Depending on their variety, you can harvest and save allium seeds in late spring or late summer/early autumn.
To do so, you simply need to cut the seed heads after they’ve become exposed, dry them if necessary, and store them in a cool, dry place in the offseason.
Allium – a genus of flowering plants including cultivated garlic, scallions, onions, and more – produces a bulb of seeds when it blooms.
Many gardeners elect to save the seeds from these abundant sources and store them to replant during the next growing season.
And luckily, we’re sharing some of our most valuable tips for harvesting and saving allium seeds in this article.
Keep reading to learn things like when to harvest different allium seed varieties and what storage temperatures and conditions they need to remain viable.
When to Harvest Allium Seeds
Depending on the variety of cultivated allium you have, the ideal harvest time will vary.
Late Spring Seed Harvesting
In the later part of spring, you can harvest seed pods from varieties of alliums such as Purple Sensation and Gladiator.
And Purple Sensation alliums are one plant to think about planting if you haven’t already because they are great pollinator plants for the bees.
Meanwhile, Gladiator alliums are one of the tallest varieties of cultivated onions, and their blooms are also great attractors of bees.
Late Summer and Early Fall Seed Harvesting
When it comes to the end of summer, just on the brink of autumn, you will be able to harvest seed pods from wild onions.
Specific varieties include allium cernuum, also called the nodding wild onion or lady’s leek.
You can harvest its seeds slightly earlier than those of the autumn wild onion variety of allium.
Other varieties to harvest in this season include millennial allium and German/mountain garlic allium.
How to Harvest Allium Seeds
Allium seed pods generally contain more than one seed, and each bulb has many flowers that turn into seed pods.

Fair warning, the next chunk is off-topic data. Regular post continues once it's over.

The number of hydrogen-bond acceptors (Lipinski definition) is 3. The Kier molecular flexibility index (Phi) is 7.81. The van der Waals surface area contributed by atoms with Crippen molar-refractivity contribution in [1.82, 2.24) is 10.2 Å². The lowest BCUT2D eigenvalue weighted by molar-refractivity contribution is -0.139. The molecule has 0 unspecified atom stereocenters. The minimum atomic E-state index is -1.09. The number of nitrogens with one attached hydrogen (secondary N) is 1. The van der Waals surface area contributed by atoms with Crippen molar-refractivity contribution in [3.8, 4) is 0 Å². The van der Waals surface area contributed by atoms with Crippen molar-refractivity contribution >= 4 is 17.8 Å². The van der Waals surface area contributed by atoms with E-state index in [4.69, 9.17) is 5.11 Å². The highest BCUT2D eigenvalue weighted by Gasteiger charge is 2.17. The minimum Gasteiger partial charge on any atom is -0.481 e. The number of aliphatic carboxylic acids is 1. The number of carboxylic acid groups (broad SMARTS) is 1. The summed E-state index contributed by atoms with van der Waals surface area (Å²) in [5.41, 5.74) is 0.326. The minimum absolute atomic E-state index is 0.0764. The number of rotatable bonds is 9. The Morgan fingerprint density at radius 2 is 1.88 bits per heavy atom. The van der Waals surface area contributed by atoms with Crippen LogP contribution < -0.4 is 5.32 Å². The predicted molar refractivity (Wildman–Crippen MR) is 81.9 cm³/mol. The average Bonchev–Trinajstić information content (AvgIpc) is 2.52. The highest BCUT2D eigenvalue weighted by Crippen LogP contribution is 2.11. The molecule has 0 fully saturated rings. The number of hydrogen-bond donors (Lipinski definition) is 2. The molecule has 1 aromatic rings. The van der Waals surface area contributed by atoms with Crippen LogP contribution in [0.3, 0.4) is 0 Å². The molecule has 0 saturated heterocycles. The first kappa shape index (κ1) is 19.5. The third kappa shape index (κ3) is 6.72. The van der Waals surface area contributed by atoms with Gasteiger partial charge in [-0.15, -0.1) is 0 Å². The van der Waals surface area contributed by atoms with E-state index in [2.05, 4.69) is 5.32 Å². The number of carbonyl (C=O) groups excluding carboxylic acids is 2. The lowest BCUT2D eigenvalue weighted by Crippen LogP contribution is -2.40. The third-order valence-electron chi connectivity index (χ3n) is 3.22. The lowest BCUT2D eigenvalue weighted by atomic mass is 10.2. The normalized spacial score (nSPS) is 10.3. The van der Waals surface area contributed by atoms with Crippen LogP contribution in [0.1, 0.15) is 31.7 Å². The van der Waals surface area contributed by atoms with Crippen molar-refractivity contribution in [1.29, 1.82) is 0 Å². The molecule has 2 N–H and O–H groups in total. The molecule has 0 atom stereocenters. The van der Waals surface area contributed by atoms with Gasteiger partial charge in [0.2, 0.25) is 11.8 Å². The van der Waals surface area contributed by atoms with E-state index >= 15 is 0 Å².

So, a harvest of just one stalk often leads to more than enough seeds to plant allium varieties next year.
Also, many people believe you have to wait until the seed pods are completely withered and dry to collect the seeds.
However, waiting may leave the seeds susceptible to getting eaten by birds or other animal foragers.
To avoid this issue, you can actually cut the flower at its stem and bring it inside to harvest the seeds early.
But, note that if you try this method, you’ll need to dry the seeds more than if you didn’t cut them.
If you just plan to remove the seed pods, though, you can bring an envelope or paper bag out to the garden to collect them.
Simply use your fingers to pluck out or shake off the seeds into your chosen container.
And if you’re worried about damaging the seeds, you can always use scissors or gardening shears to cut off the bulb and take it inside.
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How to Dry Allium Seeds for Storage
The next step is to dry out and save your allium seeds.
It’s a pretty simple process to dry out the seeds, but it’s vital.
You should never try to skip this step because if you store seeds with any amount of moisture within them, they will mold, rot, or become unviable for the next growing season.
Yet, usually, this is only a problem if it has been particularly rainy or damp outside just before you pick the seeds.
But, you should always be careful.
Thus, to dry your seeds out fully, you need to pat them dry with a paper towel and set them out on a sunny windowsill.
You can also hang them to dry if you cut the entire stalk of allium.
And this method may be more efficient, as it lets the seeds naturally air dry with circulation.
Finally, once you are sure your seeds are completely dry, you can store them for next year.
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Storing and Labeling Allium Seeds
Properly storing your seeds is essential to maintaining their usability for the next season.
If dried seeds get too cold, too hot, or too wet in storage, you’ll likely face issues with germination when the time comes.
Therefore, you should keep your seeds at room temperature and in a dry place, like in a cupboard.
And you can put them inside of things like envelopes, seed containers, or other holders to store them.
However, airtight containers are best for seed storage.
Also, before you store your seeds, do the diligent task of labeling them, especially if you harvested different varieties.
Labeling is crucial with alliums because many varieties have almost identical seeds.
So, always write down the variety on your container or envelope.
But, you may need to do a little research to identify your specific variety if you don’t already have them labeled in your garden.
Yet, one great tip to know is that nodding wild onion allium seeds are shinier than other varieties.
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It’s easy to harvest and save different varieties of allium – cultivated onions, garlic, and other plants.
And these plants yield blooms with dozens of seed pods, which you can harvest in their respective seasons, dry out, and store in a safe place to use next year.